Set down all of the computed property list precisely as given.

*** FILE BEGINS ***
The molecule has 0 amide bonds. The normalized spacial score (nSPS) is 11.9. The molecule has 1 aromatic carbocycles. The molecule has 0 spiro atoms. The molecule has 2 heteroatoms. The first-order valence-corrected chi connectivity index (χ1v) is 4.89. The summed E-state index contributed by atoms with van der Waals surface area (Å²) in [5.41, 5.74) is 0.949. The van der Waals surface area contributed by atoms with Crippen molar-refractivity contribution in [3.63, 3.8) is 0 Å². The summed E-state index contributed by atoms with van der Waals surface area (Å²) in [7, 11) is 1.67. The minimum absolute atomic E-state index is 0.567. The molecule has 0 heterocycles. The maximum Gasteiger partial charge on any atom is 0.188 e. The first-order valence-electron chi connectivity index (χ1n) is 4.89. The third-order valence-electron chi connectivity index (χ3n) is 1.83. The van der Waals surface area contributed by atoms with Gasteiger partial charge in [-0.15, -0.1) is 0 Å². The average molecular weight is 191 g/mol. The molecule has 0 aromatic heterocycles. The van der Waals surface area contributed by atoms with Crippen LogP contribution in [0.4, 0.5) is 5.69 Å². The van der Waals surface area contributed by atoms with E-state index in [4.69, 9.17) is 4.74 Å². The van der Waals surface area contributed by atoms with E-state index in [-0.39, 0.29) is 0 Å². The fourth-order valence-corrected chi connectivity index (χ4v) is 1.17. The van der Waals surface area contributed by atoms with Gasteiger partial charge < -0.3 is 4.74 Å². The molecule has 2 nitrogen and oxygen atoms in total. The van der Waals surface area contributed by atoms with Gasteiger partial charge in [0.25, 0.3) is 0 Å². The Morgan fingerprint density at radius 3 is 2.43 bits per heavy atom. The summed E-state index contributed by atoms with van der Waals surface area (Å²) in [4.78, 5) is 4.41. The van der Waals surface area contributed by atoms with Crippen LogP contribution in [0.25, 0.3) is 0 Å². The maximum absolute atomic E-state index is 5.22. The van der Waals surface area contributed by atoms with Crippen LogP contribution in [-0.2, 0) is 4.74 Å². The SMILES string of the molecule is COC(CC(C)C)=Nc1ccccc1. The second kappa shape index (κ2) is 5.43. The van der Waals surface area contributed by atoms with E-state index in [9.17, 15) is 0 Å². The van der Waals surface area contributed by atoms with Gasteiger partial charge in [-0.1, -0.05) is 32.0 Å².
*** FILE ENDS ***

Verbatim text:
The molecule has 0 amide bonds. The normalized spacial score (nSPS) is 11.9. The molecule has 1 aromatic carbocycles. The molecule has 0 spiro atoms. The molecule has 2 heteroatoms. The first-order valence-corrected chi connectivity index (χ1v) is 4.89. The summed E-state index contributed by atoms with van der Waals surface area (Å²) in [5.41, 5.74) is 0.949. The van der Waals surface area contributed by atoms with Crippen molar-refractivity contribution in [3.63, 3.8) is 0 Å². The summed E-state index contributed by atoms with van der Waals surface area (Å²) in [7, 11) is 1.67. The minimum absolute atomic E-state index is 0.567. The molecule has 0 heterocycles. The maximum Gasteiger partial charge on any atom is 0.188 e. The first-order valence-electron chi connectivity index (χ1n) is 4.89. The third-order valence-electron chi connectivity index (χ3n) is 1.83. The van der Waals surface area contributed by atoms with Gasteiger partial charge in [-0.15, -0.1) is 0 Å². The average molecular weight is 191 g/mol. The molecule has 0 aromatic heterocycles. The van der Waals surface area contributed by atoms with Crippen LogP contribution in [0.4, 0.5) is 5.69 Å². The van der Waals surface area contributed by atoms with E-state index in [4.69, 9.17) is 4.74 Å². The van der Waals surface area contributed by atoms with E-state index in [-0.39, 0.29) is 0 Å². The fourth-order valence-corrected chi connectivity index (χ4v) is 1.17. The van der Waals surface area contributed by atoms with Gasteiger partial charge < -0.3 is 4.74 Å². The molecule has 2 nitrogen and oxygen atoms in total. The van der Waals surface area contributed by atoms with Gasteiger partial charge in [0.25, 0.3) is 0 Å². The Morgan fingerprint density at radius 3 is 2.43 bits per heavy atom. The summed E-state index contributed by atoms with van der Waals surface area (Å²) in [4.78, 5) is 4.41. The van der Waals surface area contributed by atoms with Crippen LogP contribution in [0.25, 0.3) is 0 Å². The maximum absolute atomic E-state index is 5.22. The van der Waals surface area contributed by atoms with Crippen LogP contribution in [-0.2, 0) is 4.74 Å². The SMILES string of the molecule is COC(CC(C)C)=Nc1ccccc1. The second kappa shape index (κ2) is 5.43. The van der Waals surface area contributed by atoms with E-state index in [9.17, 15) is 0 Å². The van der Waals surface area contributed by atoms with Gasteiger partial charge in [-0.1, -0.05) is 32.0 Å².